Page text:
Stan, to make it clear, I personally consider Beethoven a classical musician by definition, and although he gave birth to Romanticism, no doubt about that, he is to it like a father is to a son, he is not the son itself, although integral to it's existence. Much like, for instance, Jesus was a Jew, and not a Christian, etc etc.

[Just for the record, Beethoven is for me the undisputed king of String Quartets, specially his later period ("romantic") work!]

Paul, very interesting thought, indeed virtuosity was a big part of Romanticist aesthetics, and this led to a lot of composers, specially those who were also players, to focus on their own instruments, From Paganini's and Sarasate's violin works to Chopin's and Liszt's piano work etc et al

Mark, all on my top favorites as well!

George, indeed I'm sure there are economic, material and historical reasons for it, and it's interesting to see that the formation is seeing somewhat of a comeback, as for maybe the material conditions that contributed for the (apparent) lack of interest or devotion to chamber works, I'll develop more on that on my next reply.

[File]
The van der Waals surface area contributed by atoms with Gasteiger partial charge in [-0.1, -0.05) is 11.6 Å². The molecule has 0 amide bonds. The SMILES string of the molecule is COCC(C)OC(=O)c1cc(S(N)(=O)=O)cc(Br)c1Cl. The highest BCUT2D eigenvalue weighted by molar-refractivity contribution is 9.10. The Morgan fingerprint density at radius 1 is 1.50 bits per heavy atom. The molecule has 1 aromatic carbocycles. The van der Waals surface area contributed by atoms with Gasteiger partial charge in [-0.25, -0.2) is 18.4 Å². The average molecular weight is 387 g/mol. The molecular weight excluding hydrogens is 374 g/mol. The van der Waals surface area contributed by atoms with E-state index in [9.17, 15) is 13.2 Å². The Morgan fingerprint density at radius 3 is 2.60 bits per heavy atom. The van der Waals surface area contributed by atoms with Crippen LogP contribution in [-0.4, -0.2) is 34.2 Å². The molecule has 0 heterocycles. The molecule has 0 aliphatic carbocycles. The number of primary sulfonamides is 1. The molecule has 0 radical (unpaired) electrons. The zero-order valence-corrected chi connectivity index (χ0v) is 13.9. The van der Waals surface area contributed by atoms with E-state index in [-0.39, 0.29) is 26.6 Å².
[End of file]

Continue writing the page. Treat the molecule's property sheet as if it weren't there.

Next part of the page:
Frieda, to clarify, I'm comparing "the ratio of well known" and more popular romantic chamber pieces, but specially groups like Strings or winds, and not a mathematical quota of amount of compositions, in which case the classical boys would win by miles, with some ridiculously prolific composers like Haydn tipping the balance ofc. As for Beethoven I clarified my view above.

I agree Joel, quartet music excels in contrapuntal lines and well crafted leading, inventive melodic writing and smart use of harmony and texture, monophonic melodies over blocks of chords or orquestral sound sure isn't it's strongest points, although it can do it all right.

Steve, yes you make a great point, I think one of the biggest mistakes in quartet playing, as was probably true during the late romantic period as well(more on that later); and what could perhaps contribute to it's diminished popularity/proliferation is the rather unflattering venues to which quartets(and chamber works in general) are made to play on, alien to their acoustic necessities and purpose.